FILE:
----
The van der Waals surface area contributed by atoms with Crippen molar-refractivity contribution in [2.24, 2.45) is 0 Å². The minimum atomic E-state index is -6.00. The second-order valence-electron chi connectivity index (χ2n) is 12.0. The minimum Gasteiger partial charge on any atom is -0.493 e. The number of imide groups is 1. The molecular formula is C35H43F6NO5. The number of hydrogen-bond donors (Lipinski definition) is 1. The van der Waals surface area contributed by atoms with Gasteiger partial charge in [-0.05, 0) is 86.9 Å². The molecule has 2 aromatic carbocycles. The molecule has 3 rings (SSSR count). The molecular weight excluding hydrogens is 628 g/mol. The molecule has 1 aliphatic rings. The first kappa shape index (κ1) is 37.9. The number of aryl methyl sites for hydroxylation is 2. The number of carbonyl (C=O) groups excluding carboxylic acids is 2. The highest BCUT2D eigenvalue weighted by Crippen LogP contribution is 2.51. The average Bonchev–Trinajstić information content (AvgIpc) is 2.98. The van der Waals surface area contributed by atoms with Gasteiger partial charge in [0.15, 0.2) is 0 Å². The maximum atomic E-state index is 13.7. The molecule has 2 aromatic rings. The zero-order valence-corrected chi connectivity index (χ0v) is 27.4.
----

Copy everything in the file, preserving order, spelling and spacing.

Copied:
The van der Waals surface area contributed by atoms with Crippen molar-refractivity contribution in [2.24, 2.45) is 0 Å². The minimum atomic E-state index is -6.00. The second-order valence-electron chi connectivity index (χ2n) is 12.0. The minimum Gasteiger partial charge on any atom is -0.493 e. The number of imide groups is 1. The molecular formula is C35H43F6NO5. The number of hydrogen-bond donors (Lipinski definition) is 1. The van der Waals surface area contributed by atoms with Gasteiger partial charge in [-0.05, 0) is 86.9 Å². The molecule has 2 aromatic carbocycles. The molecule has 3 rings (SSSR count). The molecular weight excluding hydrogens is 628 g/mol. The molecule has 1 aliphatic rings. The first kappa shape index (κ1) is 37.9. The number of aryl methyl sites for hydroxylation is 2. The number of carbonyl (C=O) groups excluding carboxylic acids is 2. The highest BCUT2D eigenvalue weighted by Crippen LogP contribution is 2.51. The average Bonchev–Trinajstić information content (AvgIpc) is 2.98. The van der Waals surface area contributed by atoms with Gasteiger partial charge in [0.15, 0.2) is 0 Å². The maximum atomic E-state index is 13.7. The molecule has 2 aromatic rings. The zero-order valence-corrected chi connectivity index (χ0v) is 27.4.